Jordan Grand Prix Ltd
|Based in: Silverstone, Northamptonshire, UK|
Founded: 1983 (active 1991-2005)
Chairman: Eddie Jordan (1991-2004),
Managing director: Trevor Foster (2004), Colin Kolles (2005)
Team manager: Jim Vale
Technical director: Mike Gascoyne (1998-2000), Eghbal Hamidy (2001), Gary Anderson (1991-1998, 2002-2003), Mark Smith (2004), John McQuillian (2005)
Chief aerodynamics: Nicolo Petrucci (2005)
Eddie Jordan is a lot of things to a lot of people. Wheeler-dealer, loveable rogue, joker and professional Irishman are all terms used to describe this ex-bank clerk from Dublin. Regardless of what people say about Eddie it is certain that beneath that affable exterior lies a core of steel, because Jordan has achieved what few others have in his time in Formula 1. When he joined the circus in 1991 he did so without the support of a major manufacturer and yet he has managed to prosper to such a degree that the Jordan outfit is constantly suggested as the team most likely to break the monopoly of the 'big-four'.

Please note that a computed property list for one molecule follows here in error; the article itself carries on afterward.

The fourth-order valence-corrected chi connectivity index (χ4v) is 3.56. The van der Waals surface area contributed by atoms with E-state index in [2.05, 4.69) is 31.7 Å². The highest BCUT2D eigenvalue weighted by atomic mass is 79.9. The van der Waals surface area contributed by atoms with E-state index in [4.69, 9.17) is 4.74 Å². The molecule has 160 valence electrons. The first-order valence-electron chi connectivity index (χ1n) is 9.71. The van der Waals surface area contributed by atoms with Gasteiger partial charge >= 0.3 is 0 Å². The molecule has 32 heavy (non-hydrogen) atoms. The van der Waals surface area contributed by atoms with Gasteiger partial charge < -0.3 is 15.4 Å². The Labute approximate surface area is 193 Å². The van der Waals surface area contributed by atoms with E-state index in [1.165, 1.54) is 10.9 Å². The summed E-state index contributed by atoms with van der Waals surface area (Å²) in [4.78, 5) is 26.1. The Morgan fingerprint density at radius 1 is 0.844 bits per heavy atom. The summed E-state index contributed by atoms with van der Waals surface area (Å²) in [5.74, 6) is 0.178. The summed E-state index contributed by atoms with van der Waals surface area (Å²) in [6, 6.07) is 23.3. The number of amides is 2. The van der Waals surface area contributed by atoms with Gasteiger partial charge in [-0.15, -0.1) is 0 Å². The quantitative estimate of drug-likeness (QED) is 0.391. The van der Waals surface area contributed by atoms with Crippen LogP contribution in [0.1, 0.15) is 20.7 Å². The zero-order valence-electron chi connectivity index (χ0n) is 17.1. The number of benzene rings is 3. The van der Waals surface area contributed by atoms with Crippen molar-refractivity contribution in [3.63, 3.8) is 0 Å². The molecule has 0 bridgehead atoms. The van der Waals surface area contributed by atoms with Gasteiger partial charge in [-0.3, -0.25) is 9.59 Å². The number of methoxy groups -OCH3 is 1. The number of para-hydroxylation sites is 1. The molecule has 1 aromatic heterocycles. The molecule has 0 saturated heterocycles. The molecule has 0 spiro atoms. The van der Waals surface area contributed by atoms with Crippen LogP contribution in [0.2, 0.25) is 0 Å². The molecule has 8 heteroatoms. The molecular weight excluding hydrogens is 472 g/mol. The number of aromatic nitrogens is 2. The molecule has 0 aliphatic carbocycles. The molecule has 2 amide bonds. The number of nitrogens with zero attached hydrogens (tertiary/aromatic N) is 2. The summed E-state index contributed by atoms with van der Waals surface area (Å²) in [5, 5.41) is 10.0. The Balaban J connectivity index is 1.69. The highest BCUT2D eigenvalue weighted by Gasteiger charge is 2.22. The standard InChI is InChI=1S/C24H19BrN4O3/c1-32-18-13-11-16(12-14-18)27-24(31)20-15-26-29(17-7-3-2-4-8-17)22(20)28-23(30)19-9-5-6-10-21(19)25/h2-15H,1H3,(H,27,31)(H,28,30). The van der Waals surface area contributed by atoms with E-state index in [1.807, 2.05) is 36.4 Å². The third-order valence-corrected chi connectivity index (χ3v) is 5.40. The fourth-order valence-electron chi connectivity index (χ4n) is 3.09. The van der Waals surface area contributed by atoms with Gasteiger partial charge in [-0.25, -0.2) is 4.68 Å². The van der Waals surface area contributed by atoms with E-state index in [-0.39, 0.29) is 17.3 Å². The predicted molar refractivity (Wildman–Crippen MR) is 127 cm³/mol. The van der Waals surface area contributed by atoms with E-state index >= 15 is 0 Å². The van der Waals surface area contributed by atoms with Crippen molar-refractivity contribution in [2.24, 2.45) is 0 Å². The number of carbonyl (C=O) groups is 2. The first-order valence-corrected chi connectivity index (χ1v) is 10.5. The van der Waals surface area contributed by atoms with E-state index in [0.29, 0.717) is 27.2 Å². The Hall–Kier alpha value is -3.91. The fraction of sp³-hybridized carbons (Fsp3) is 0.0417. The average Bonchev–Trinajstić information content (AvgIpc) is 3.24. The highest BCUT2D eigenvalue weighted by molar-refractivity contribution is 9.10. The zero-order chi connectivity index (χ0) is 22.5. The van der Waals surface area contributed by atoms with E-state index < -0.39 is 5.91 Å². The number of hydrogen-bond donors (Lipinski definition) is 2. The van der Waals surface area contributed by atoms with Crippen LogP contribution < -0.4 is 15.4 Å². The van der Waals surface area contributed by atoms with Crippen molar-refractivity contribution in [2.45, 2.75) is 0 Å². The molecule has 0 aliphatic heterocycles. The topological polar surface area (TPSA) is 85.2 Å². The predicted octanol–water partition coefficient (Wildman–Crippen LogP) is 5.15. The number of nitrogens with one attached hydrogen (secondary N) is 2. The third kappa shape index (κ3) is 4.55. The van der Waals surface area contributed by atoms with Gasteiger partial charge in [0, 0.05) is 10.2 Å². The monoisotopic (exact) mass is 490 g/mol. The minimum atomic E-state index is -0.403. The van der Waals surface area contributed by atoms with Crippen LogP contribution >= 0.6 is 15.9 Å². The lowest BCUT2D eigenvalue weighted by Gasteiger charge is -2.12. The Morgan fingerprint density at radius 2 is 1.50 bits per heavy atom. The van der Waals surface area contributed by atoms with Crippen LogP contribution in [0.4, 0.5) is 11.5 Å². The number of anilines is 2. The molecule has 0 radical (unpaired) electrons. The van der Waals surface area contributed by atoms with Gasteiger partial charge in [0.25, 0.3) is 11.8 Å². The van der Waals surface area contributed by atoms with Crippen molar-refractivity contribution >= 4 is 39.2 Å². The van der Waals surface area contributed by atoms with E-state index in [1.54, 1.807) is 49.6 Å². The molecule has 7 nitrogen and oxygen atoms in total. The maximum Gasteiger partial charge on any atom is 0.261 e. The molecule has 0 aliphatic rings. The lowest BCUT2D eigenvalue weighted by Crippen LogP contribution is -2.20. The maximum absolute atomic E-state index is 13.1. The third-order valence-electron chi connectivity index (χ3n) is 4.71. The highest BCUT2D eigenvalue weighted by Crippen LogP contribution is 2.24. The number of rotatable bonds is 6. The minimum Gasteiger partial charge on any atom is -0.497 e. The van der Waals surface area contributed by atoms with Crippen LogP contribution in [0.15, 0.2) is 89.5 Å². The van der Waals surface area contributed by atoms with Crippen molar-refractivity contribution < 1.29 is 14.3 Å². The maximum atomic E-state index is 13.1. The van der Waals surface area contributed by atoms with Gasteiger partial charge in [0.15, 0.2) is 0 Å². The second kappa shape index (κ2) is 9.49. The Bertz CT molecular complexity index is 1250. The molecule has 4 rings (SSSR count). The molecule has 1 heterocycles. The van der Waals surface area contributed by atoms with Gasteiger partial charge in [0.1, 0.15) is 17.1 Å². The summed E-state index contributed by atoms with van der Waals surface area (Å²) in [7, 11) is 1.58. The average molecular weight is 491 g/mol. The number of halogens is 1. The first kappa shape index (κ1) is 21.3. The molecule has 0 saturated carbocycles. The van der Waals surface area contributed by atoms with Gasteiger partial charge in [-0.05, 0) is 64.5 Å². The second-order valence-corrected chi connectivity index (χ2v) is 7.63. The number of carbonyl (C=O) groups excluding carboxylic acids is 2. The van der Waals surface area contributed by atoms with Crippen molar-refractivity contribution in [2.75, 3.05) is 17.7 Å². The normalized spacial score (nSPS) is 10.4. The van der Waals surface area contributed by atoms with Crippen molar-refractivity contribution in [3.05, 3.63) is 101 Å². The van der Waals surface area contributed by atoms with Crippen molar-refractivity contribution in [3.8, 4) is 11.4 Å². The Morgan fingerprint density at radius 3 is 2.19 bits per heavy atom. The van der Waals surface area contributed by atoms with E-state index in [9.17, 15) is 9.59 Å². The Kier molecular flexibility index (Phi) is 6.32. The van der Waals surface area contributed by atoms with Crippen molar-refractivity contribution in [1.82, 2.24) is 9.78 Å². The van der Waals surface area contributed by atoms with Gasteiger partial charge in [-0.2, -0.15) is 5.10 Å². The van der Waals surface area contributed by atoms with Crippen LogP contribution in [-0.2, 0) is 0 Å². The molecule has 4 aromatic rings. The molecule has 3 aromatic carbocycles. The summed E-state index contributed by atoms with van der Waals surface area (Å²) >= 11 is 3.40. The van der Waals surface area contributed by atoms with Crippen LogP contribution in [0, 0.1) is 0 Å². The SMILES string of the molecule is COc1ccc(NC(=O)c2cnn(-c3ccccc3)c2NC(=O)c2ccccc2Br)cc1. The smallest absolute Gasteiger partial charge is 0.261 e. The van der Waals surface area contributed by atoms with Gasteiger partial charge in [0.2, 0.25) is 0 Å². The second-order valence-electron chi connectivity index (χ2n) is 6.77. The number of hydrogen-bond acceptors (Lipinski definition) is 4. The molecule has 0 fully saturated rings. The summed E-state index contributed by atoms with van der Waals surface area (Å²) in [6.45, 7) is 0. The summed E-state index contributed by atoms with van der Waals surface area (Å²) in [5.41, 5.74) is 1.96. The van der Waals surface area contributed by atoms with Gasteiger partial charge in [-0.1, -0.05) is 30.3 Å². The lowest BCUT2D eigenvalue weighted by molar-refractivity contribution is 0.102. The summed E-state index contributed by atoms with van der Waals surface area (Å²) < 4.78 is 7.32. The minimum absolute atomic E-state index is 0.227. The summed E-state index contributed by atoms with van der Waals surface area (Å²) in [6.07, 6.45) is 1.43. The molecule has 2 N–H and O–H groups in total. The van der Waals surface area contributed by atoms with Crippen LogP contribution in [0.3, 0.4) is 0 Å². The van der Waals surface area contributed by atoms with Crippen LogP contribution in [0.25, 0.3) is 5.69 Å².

Jordan followed up a successful career as a racing driver by becoming a manager of promising talent. After competing in Formula 3 from 1983 to 1987, during which time they clinched a title with Johnny Herbert, the team progressed swiftly through F3000. Again honours came Jordan's way with Jean Alesi taking the F3000 crown in 1989. It was his success in the lower formulae that prompted Eddie to take a shot at the big league. He entered F1 with a small team, a customer engine and a neat little chassis. The Jordan 191 performed well from the outset, due in the main to the efforts of team technical director, Gary Anderson, who has continued to produce capable cars every year since.